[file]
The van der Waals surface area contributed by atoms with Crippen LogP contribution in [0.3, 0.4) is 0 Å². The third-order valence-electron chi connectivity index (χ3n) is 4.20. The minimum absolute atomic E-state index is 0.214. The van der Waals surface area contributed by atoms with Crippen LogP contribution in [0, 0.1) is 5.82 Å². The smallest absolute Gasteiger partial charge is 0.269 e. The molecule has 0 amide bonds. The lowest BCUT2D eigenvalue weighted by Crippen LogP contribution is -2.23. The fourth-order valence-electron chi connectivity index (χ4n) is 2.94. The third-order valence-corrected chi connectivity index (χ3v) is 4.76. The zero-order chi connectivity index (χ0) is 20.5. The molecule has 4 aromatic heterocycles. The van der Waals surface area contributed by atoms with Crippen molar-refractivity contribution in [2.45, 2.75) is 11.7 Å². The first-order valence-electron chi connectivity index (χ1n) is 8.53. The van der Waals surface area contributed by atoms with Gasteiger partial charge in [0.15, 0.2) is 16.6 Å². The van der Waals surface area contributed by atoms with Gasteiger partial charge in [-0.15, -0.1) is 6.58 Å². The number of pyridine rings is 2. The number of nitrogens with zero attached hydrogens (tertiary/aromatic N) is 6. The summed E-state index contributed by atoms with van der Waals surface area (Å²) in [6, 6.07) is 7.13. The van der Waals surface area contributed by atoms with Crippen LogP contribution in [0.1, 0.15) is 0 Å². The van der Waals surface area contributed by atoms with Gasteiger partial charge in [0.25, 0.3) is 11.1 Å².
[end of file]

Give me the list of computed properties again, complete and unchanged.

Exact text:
The van der Waals surface area contributed by atoms with Crippen LogP contribution in [0.3, 0.4) is 0 Å². The third-order valence-electron chi connectivity index (χ3n) is 4.20. The minimum absolute atomic E-state index is 0.214. The van der Waals surface area contributed by atoms with Crippen LogP contribution in [0, 0.1) is 5.82 Å². The smallest absolute Gasteiger partial charge is 0.269 e. The molecule has 0 amide bonds. The lowest BCUT2D eigenvalue weighted by Crippen LogP contribution is -2.23. The fourth-order valence-electron chi connectivity index (χ4n) is 2.94. The third-order valence-corrected chi connectivity index (χ3v) is 4.76. The zero-order chi connectivity index (χ0) is 20.5. The molecule has 4 aromatic heterocycles. The van der Waals surface area contributed by atoms with Crippen molar-refractivity contribution in [2.45, 2.75) is 11.7 Å². The first-order valence-electron chi connectivity index (χ1n) is 8.53. The van der Waals surface area contributed by atoms with Gasteiger partial charge in [0.15, 0.2) is 16.6 Å². The van der Waals surface area contributed by atoms with Gasteiger partial charge in [-0.15, -0.1) is 6.58 Å². The number of pyridine rings is 2. The number of nitrogens with zero attached hydrogens (tertiary/aromatic N) is 6. The summed E-state index contributed by atoms with van der Waals surface area (Å²) in [6, 6.07) is 7.13. The van der Waals surface area contributed by atoms with Crippen LogP contribution in [0.1, 0.15) is 0 Å². The van der Waals surface area contributed by atoms with Gasteiger partial charge in [0.25, 0.3) is 11.1 Å².